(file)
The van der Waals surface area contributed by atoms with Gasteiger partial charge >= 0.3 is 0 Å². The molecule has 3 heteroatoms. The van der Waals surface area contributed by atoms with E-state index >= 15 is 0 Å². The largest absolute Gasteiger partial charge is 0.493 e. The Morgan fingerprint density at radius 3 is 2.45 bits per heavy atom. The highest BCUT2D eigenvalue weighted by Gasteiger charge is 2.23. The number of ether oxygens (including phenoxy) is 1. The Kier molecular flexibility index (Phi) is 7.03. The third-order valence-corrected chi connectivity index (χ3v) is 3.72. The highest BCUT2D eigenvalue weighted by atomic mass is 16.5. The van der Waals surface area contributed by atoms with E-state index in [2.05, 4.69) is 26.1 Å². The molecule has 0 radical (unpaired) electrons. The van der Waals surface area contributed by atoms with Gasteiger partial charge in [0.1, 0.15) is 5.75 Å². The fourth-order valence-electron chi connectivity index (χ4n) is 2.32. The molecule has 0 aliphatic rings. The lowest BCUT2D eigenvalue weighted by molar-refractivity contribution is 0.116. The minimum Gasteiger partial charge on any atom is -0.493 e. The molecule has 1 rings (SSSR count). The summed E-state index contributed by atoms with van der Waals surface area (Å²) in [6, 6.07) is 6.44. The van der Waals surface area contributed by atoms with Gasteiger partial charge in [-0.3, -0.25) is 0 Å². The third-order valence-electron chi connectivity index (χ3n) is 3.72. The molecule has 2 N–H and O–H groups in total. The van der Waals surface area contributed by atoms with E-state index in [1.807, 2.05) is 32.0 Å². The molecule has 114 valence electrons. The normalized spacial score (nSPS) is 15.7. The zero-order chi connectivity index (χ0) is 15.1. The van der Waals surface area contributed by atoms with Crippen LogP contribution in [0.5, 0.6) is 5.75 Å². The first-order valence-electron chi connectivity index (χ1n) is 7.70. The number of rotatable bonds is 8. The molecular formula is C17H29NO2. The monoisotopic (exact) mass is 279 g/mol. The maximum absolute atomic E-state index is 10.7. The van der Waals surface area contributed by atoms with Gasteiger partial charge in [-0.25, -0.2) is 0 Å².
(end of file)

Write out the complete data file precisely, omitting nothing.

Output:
The van der Waals surface area contributed by atoms with Gasteiger partial charge >= 0.3 is 0 Å². The molecule has 3 heteroatoms. The van der Waals surface area contributed by atoms with E-state index >= 15 is 0 Å². The largest absolute Gasteiger partial charge is 0.493 e. The Morgan fingerprint density at radius 3 is 2.45 bits per heavy atom. The highest BCUT2D eigenvalue weighted by Gasteiger charge is 2.23. The number of ether oxygens (including phenoxy) is 1. The Kier molecular flexibility index (Phi) is 7.03. The third-order valence-corrected chi connectivity index (χ3v) is 3.72. The highest BCUT2D eigenvalue weighted by atomic mass is 16.5. The van der Waals surface area contributed by atoms with E-state index in [2.05, 4.69) is 26.1 Å². The molecule has 0 radical (unpaired) electrons. The van der Waals surface area contributed by atoms with Gasteiger partial charge in [0.1, 0.15) is 5.75 Å². The fourth-order valence-electron chi connectivity index (χ4n) is 2.32. The molecule has 0 aliphatic rings. The lowest BCUT2D eigenvalue weighted by molar-refractivity contribution is 0.116. The minimum Gasteiger partial charge on any atom is -0.493 e. The molecule has 1 rings (SSSR count). The summed E-state index contributed by atoms with van der Waals surface area (Å²) in [6, 6.07) is 6.44. The van der Waals surface area contributed by atoms with Gasteiger partial charge in [-0.3, -0.25) is 0 Å². The third-order valence-electron chi connectivity index (χ3n) is 3.72. The molecule has 2 N–H and O–H groups in total. The van der Waals surface area contributed by atoms with E-state index in [1.807, 2.05) is 32.0 Å². The molecule has 114 valence electrons. The normalized spacial score (nSPS) is 15.7. The zero-order chi connectivity index (χ0) is 15.1. The van der Waals surface area contributed by atoms with Crippen LogP contribution in [0.5, 0.6) is 5.75 Å². The first-order valence-electron chi connectivity index (χ1n) is 7.70. The number of rotatable bonds is 8. The molecular formula is C17H29NO2. The monoisotopic (exact) mass is 279 g/mol. The maximum absolute atomic E-state index is 10.7. The van der Waals surface area contributed by atoms with Gasteiger partial charge in [-0.25, -0.2) is 0 Å².